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The Fanny Trilogy (Marius/Fanny/Cesar)

4.6 out of 5 stars 27 customer reviews

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Editorial Reviews

Marius - Marius, the first film in the Fanny Trilogy, masterfully tells the tale of the subject Pagnol knew best, the people and settings of Marseilles, in the south of France. C+ªsar (Raimu) is a caf+ª owner in the port of Marseilles whose son Marius (Pierre Fresnay) loves Fanny (Orane Demazis), the daughter of a fish-monger, but also longs to live the adventurous life of a sailor. Fanny - Set in Marseilles, the young and beautiful Fanny discovers that she is pregnant after her lover, Marius, has deserted her to follow the adventurous life of the sea. This second installation was the last in the trilogy to be adapted by Pagnol from the stage. Cesar - The final film in Pagnol's trilogy begins with the death of C+ªsar's best friend, old Panisse, the town merchant who has devoted his wealth and love to the happiness of his young wife, Fanny, and their son. After the death of Panisse, the son is told by his mother that his real father is the legendary Marius, C+ªsar's son, who left Marseilles 20 years earlier to travel the world. Feeling betrayed, the son sets out to find Marius, who is living quietly in a nearby town.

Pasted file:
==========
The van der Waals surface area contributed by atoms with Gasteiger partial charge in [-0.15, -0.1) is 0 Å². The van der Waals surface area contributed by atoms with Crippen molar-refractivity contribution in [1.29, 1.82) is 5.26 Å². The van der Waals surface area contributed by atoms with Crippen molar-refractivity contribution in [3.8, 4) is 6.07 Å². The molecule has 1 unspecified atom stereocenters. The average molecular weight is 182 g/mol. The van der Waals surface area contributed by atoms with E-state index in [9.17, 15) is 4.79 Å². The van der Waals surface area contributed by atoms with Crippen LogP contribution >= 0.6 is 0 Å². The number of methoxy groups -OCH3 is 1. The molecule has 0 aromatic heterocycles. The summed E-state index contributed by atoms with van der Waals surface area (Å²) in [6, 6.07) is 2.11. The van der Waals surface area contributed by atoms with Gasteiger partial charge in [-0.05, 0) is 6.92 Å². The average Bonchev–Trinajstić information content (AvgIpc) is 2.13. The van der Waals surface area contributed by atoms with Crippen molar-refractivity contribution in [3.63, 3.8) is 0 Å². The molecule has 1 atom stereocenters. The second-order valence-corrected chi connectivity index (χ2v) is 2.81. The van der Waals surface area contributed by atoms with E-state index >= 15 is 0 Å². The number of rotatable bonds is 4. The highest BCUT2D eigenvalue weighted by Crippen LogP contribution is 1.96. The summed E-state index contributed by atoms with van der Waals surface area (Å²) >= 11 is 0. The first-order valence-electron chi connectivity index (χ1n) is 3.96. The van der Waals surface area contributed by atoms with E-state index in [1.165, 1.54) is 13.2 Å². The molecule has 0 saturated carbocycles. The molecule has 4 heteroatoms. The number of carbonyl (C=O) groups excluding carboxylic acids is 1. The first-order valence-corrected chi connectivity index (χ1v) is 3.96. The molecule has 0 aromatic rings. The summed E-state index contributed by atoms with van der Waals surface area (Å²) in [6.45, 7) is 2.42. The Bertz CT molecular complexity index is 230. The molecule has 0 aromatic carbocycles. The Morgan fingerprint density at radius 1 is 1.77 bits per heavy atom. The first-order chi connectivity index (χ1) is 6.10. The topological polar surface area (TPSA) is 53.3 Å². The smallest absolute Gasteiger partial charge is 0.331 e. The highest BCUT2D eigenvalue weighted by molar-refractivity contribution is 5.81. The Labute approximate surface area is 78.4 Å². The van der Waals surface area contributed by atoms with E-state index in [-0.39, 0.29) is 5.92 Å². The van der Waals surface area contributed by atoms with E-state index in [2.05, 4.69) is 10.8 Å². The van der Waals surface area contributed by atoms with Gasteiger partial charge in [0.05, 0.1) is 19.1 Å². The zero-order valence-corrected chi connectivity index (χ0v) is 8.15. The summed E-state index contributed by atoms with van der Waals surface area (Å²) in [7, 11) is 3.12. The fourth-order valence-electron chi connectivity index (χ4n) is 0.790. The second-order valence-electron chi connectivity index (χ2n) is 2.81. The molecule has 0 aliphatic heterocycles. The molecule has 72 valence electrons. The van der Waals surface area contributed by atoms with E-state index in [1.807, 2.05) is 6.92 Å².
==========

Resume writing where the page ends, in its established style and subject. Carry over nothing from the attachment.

Special Features

  • "About the Trilogy" (2003), a 74-minute documentary about Marcel Pagnol's "Fanny Trilogy"
  • Theatrical trailers for "Marius," "Fanny" and, "Cesar"
  • Audio Commentary by Marcel Pagnol for "Marius" (60 min), Fanny (18 min), and Cesar (10 min)
  • Posters Gallery
  • Still Gallery
  • Gallery of Original Promotional Material
  • A Marcel Pagnol Biography
  • Filmographies

Product Details

  • Actors: Raimu, Pierre Fresnay, Fernand Charpin, Orane Demazis, Alida Rouffe
  • Directors: Alexander Korda, Marc Allégret, Marcel Pagnol, Mario Almirante
  • Writers: Marcel Pagnol, Alessandro De Stefani, Raffaello Matarazzo
  • Producers: Marcel Pagnol
  • Format: Box set, Black & White, Color, Restored, Subtitled, NTSC
  • Language: French (Dolby Digital 2.0 Mono)
  • Subtitles: English
  • Region: Region 1 (U.S. and Canada only. Read more about DVD formats.)
  • Aspect Ratio: 1.33:1
  • Number of discs: 4
  • Rated:
    Unrated
    Not Rated
  • Studio: Kino Video
  • DVD Release Date: June 15, 2004
  • Run Time: 375 minutes
  • Average Customer Review: 4.6 out of 5 stars  See all reviews (27 customer reviews)
  • ASIN: B00026L7XG
  • Amazon Best Sellers Rank: #243,709 in Movies & TV (See Top 100 in Movies & TV)
  • Learn more about "The Fanny Trilogy (Marius/Fanny/Cesar)" on IMDb

Customer Reviews

Top Customer Reviews

Format: DVD